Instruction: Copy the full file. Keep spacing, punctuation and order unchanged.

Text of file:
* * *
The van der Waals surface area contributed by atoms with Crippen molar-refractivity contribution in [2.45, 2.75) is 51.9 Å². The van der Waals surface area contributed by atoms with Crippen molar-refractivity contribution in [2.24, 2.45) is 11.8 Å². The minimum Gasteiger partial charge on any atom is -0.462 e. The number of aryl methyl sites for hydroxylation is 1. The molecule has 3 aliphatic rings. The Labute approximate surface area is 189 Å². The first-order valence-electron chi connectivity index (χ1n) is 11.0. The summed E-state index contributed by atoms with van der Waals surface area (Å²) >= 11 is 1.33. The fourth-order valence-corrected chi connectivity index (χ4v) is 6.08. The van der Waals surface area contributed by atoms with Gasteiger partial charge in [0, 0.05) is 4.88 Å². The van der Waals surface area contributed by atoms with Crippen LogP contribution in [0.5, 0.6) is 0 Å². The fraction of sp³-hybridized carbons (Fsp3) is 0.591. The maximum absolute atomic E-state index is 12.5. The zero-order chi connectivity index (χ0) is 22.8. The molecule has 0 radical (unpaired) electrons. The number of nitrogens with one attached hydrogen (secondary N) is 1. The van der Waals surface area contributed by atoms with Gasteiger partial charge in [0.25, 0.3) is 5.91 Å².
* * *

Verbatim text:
The van der Waals surface area contributed by atoms with Crippen molar-refractivity contribution in [2.45, 2.75) is 51.9 Å². The van der Waals surface area contributed by atoms with Crippen molar-refractivity contribution in [2.24, 2.45) is 11.8 Å². The minimum Gasteiger partial charge on any atom is -0.462 e. The number of aryl methyl sites for hydroxylation is 1. The molecule has 3 aliphatic rings. The Labute approximate surface area is 189 Å². The first-order valence-electron chi connectivity index (χ1n) is 11.0. The summed E-state index contributed by atoms with van der Waals surface area (Å²) >= 11 is 1.33. The fourth-order valence-corrected chi connectivity index (χ4v) is 6.08. The van der Waals surface area contributed by atoms with Gasteiger partial charge in [0, 0.05) is 4.88 Å². The van der Waals surface area contributed by atoms with Crippen LogP contribution in [0.5, 0.6) is 0 Å². The fraction of sp³-hybridized carbons (Fsp3) is 0.591. The maximum absolute atomic E-state index is 12.5. The zero-order chi connectivity index (χ0) is 22.8. The molecule has 0 radical (unpaired) electrons. The number of nitrogens with one attached hydrogen (secondary N) is 1. The van der Waals surface area contributed by atoms with Gasteiger partial charge in [0.25, 0.3) is 5.91 Å².